Vagneur: Talk to your kids about deadly choking game
You might be familiar with these terms, all slang for the same game: Space Cowboy, Space Monkey, Funky Chicken, Blackout, Tingling, Dream Game, Fainting Game, Flatline, California High, or Airplaning.
They’re all used to describe a deadly diversion practiced by some adolescents, generally between ages 9 and 16; something called the “Choking Game”. Maybe you’ve heard of it — I hadn’t — but my research has put me in touch with friends who know of it, or who have played the game. It kills.
The very specific idea is to intentionally stop breathing until you pass out, and then as you regain consciousness, the rush of fresh oxygen returning to your brain brings on a euphoric high. The strangling, or suffocation part, is usually learned in group situations, but not always, and as is conventional in this day and age, the internet has a plethora of videos and essays dedicated to detailing this so-called “game.”
Why would young folks do something like this? At first it doesn’t sound rational, but for one thing, it’s also called the “Good Kid’s Game” because it doesn’t involve drugs or alcohol. Some young people view it as a safe activity they can indulge in to get high without parental concern about drug or alcohol use. They look at the world with a simpler, less experienced eye than adults and, unless told of the dangers, are not necessarily aware of what can go wrong.
In a group situation, there is someone there to release the pressure on the neck, or carotid arteries, someone to watch your back, thereby allowing breathing to resume. The person wakes up with a smile, or a few convulsions, and a weird look; there are laughs all around and it doesn’t seem like a big deal — everyone’s OK. However, a person generally collapses when they pass out, exposing themselves to broken bones, skull fractures or other injuries associated with unrestrained falls. Brain cell death is a given.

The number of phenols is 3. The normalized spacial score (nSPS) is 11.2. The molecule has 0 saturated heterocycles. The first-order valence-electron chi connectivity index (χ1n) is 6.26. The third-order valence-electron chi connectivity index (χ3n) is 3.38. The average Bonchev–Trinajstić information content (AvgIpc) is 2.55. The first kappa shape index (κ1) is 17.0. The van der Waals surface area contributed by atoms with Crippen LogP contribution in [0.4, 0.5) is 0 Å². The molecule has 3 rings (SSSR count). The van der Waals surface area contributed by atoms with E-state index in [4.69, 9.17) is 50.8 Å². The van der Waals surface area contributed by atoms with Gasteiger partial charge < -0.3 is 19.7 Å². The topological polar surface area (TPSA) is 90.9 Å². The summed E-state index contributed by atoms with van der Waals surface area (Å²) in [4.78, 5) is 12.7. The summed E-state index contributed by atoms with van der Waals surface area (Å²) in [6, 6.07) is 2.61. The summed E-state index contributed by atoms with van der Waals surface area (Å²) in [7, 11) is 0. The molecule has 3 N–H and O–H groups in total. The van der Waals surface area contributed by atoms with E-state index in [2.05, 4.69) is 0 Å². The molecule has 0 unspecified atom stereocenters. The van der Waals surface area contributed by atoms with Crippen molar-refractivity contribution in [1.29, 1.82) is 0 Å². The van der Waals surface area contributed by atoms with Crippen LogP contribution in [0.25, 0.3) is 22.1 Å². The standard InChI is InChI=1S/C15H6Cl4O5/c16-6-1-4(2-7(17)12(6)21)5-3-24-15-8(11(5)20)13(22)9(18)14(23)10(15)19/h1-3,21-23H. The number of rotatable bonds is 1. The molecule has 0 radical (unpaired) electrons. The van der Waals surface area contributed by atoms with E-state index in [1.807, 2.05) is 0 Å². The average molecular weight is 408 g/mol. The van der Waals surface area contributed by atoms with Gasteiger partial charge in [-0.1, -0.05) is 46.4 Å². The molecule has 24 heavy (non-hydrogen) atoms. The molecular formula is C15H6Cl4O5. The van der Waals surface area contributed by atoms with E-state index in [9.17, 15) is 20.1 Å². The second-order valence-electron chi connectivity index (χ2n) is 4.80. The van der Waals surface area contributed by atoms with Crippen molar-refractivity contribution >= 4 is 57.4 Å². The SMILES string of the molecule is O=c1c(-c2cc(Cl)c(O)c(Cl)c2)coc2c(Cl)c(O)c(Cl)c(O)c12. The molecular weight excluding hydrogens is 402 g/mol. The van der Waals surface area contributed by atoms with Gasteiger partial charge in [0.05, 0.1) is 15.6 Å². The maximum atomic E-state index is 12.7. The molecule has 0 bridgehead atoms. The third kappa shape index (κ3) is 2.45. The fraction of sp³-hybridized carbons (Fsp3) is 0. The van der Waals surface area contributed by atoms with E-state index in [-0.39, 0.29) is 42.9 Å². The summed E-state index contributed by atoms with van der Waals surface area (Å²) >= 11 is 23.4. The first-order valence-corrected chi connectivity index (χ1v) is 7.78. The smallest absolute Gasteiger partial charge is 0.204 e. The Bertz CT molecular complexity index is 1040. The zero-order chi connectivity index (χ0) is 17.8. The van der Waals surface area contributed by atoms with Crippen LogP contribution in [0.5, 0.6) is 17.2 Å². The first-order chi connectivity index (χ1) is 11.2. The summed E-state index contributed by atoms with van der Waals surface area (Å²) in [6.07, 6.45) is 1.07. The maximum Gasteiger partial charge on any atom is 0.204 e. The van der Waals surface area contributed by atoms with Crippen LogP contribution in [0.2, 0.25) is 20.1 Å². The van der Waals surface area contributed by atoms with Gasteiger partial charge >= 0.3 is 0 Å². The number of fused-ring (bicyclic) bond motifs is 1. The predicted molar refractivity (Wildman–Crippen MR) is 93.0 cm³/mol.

Sometimes in the recovery process they convulse uncontrollably, as in a seizure, endangering themselves and others around them. And even if the ligature or other breath-stealing device is released in time, i.e., quickly, there have been documented instances where full consciousness has not been achieved and brain injury is permanent. Some have simply remained in a coma until all heroic measures were finally stopped.
All that good news in a group setting, but what about when a young person is alone and attempting the same sort of dynamic only using whatever devices he or she may come up with? Unfortunately, acting alone and in private is very common. An example is a young man who died last year when his quick-release system failed him. He’d made a loop out of a dog leash by pulling the dog-end through the handle, putting the loop around his neck as a noose and as a safety-release maneuver, put the free, dog-end over the stair bannister. In this way, he could effectively hang himself, keeping pressure on his neck by holding the free dog-end in his hand until he passed out. At that time his hand would release the dog-end of the leash, thereby releasing the pressure on his neck.
A fail-safe system he had used many times before, as attested to by another worn out dog leash found hidden in the basement, but on the fateful day, as the youngster lost consciousness, the free, dog-end of the leash, the one with the snap on it, hung up in a crack on the bannister, failing to release the deadly pressure on the boy’s neck. Imagine the horror of finding your child in such a situation, past the point of resuscitation.
Still, as adults, we wonder what the allure can be; it doesn’t seem to make sense, but unless we’ve tried it, we can’t know. The first documented death was sometime around 1934, but it is no doubt much older than that. We’re not experiencing an epidemic, but it does go on; it operates under the radar and can be addictive, which makes it entirely disturbing.
Many times, officials determine the cause of death to be suicide by hanging or suffocation when in fact it is accidental death from playing this dangerous game.
What does that mean to you as a parent, grandparent or family member? Just recently a young man, a local boy from a great family, was found in the family barn, an apparent victim of this activity. He was alone, as most of the fatalities are, and tragically his fail-safe system failed him. It’s fairly hard to spell tragedy much worse than that, especially if you’re a parent. He was 13 years old.
The Aspen and Roaring Fork school districts are aware of this phenomenon and have reached out to students and parents alike, leaving doors open for communication.
It’s a good conversation to have with your kids.
Tony Vagneur writes here on Saturdays and welcomes your comments at email@example.com.
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